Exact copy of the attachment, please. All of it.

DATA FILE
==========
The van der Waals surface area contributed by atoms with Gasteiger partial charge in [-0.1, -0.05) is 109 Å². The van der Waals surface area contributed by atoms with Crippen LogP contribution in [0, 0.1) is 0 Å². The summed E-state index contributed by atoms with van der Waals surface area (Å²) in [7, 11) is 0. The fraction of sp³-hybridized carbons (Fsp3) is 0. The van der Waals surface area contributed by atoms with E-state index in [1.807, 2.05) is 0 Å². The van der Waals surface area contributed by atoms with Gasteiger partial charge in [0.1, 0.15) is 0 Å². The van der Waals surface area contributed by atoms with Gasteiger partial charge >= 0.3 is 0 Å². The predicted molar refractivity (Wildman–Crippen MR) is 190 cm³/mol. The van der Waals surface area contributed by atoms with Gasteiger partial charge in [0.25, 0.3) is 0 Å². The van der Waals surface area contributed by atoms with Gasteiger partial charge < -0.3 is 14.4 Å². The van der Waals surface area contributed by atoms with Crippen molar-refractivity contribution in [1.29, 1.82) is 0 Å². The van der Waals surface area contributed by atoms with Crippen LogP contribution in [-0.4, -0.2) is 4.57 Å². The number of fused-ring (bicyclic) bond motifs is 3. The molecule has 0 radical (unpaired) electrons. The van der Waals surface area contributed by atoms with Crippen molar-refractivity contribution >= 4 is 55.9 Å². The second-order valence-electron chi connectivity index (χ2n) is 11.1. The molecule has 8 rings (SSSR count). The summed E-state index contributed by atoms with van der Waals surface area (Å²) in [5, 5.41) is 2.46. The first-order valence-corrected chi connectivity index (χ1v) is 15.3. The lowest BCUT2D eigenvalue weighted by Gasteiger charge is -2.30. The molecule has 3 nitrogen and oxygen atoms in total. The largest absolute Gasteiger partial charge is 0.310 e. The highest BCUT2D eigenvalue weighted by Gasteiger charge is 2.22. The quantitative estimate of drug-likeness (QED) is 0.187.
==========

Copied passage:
The van der Waals surface area contributed by atoms with Gasteiger partial charge in [-0.1, -0.05) is 109 Å². The van der Waals surface area contributed by atoms with Crippen LogP contribution in [0, 0.1) is 0 Å². The summed E-state index contributed by atoms with van der Waals surface area (Å²) in [7, 11) is 0. The fraction of sp³-hybridized carbons (Fsp3) is 0. The van der Waals surface area contributed by atoms with E-state index in [1.807, 2.05) is 0 Å². The van der Waals surface area contributed by atoms with Gasteiger partial charge in [0.1, 0.15) is 0 Å². The van der Waals surface area contributed by atoms with Gasteiger partial charge >= 0.3 is 0 Å². The predicted molar refractivity (Wildman–Crippen MR) is 190 cm³/mol. The van der Waals surface area contributed by atoms with Gasteiger partial charge in [0.25, 0.3) is 0 Å². The van der Waals surface area contributed by atoms with Gasteiger partial charge < -0.3 is 14.4 Å². The van der Waals surface area contributed by atoms with Crippen molar-refractivity contribution in [1.29, 1.82) is 0 Å². The van der Waals surface area contributed by atoms with Crippen LogP contribution in [-0.4, -0.2) is 4.57 Å². The number of fused-ring (bicyclic) bond motifs is 3. The molecule has 0 radical (unpaired) electrons. The van der Waals surface area contributed by atoms with Crippen molar-refractivity contribution >= 4 is 55.9 Å². The second-order valence-electron chi connectivity index (χ2n) is 11.1. The molecule has 8 rings (SSSR count). The summed E-state index contributed by atoms with van der Waals surface area (Å²) in [5, 5.41) is 2.46. The first-order valence-corrected chi connectivity index (χ1v) is 15.3. The lowest BCUT2D eigenvalue weighted by Gasteiger charge is -2.30. The molecule has 3 nitrogen and oxygen atoms in total. The largest absolute Gasteiger partial charge is 0.310 e. The highest BCUT2D eigenvalue weighted by Gasteiger charge is 2.22. The quantitative estimate of drug-likeness (QED) is 0.187.